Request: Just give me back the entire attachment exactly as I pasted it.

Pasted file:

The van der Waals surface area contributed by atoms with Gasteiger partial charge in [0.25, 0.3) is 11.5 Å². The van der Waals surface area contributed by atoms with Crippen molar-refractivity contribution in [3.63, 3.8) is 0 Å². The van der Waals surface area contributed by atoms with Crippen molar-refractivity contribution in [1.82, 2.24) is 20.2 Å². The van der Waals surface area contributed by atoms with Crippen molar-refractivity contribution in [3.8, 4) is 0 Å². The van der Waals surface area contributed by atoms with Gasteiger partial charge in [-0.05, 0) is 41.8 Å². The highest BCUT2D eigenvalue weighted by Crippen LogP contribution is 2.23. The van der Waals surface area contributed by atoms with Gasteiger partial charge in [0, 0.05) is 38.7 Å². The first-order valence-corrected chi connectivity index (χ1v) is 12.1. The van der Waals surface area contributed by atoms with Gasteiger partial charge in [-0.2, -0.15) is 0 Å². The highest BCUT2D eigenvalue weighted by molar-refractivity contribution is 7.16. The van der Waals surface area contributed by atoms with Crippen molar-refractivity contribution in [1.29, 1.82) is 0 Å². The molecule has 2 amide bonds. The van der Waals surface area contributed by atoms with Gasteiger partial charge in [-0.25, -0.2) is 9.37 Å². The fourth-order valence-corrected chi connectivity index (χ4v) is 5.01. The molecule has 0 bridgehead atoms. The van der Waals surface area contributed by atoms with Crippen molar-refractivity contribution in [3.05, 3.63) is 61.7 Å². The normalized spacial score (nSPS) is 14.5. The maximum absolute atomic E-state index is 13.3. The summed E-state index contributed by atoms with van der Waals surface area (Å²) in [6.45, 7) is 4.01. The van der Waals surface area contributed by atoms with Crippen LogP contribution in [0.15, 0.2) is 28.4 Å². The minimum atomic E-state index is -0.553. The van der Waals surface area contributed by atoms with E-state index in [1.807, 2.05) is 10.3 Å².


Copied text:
The van der Waals surface area contributed by atoms with Gasteiger partial charge in [0.25, 0.3) is 11.5 Å². The van der Waals surface area contributed by atoms with Crippen molar-refractivity contribution in [3.63, 3.8) is 0 Å². The van der Waals surface area contributed by atoms with Crippen molar-refractivity contribution in [1.82, 2.24) is 20.2 Å². The van der Waals surface area contributed by atoms with Crippen molar-refractivity contribution in [3.8, 4) is 0 Å². The van der Waals surface area contributed by atoms with Gasteiger partial charge in [-0.05, 0) is 41.8 Å². The highest BCUT2D eigenvalue weighted by Crippen LogP contribution is 2.23. The van der Waals surface area contributed by atoms with Gasteiger partial charge in [0, 0.05) is 38.7 Å². The first-order valence-corrected chi connectivity index (χ1v) is 12.1. The van der Waals surface area contributed by atoms with Gasteiger partial charge in [-0.2, -0.15) is 0 Å². The highest BCUT2D eigenvalue weighted by molar-refractivity contribution is 7.16. The van der Waals surface area contributed by atoms with Crippen molar-refractivity contribution in [1.29, 1.82) is 0 Å². The molecule has 2 amide bonds. The van der Waals surface area contributed by atoms with Gasteiger partial charge in [-0.25, -0.2) is 9.37 Å². The fourth-order valence-corrected chi connectivity index (χ4v) is 5.01. The molecule has 0 bridgehead atoms. The van der Waals surface area contributed by atoms with Crippen molar-refractivity contribution in [3.05, 3.63) is 61.7 Å². The normalized spacial score (nSPS) is 14.5. The maximum absolute atomic E-state index is 13.3. The summed E-state index contributed by atoms with van der Waals surface area (Å²) in [6.45, 7) is 4.01. The van der Waals surface area contributed by atoms with Crippen LogP contribution in [0.15, 0.2) is 28.4 Å². The minimum atomic E-state index is -0.553. The van der Waals surface area contributed by atoms with E-state index in [1.807, 2.05) is 10.3 Å².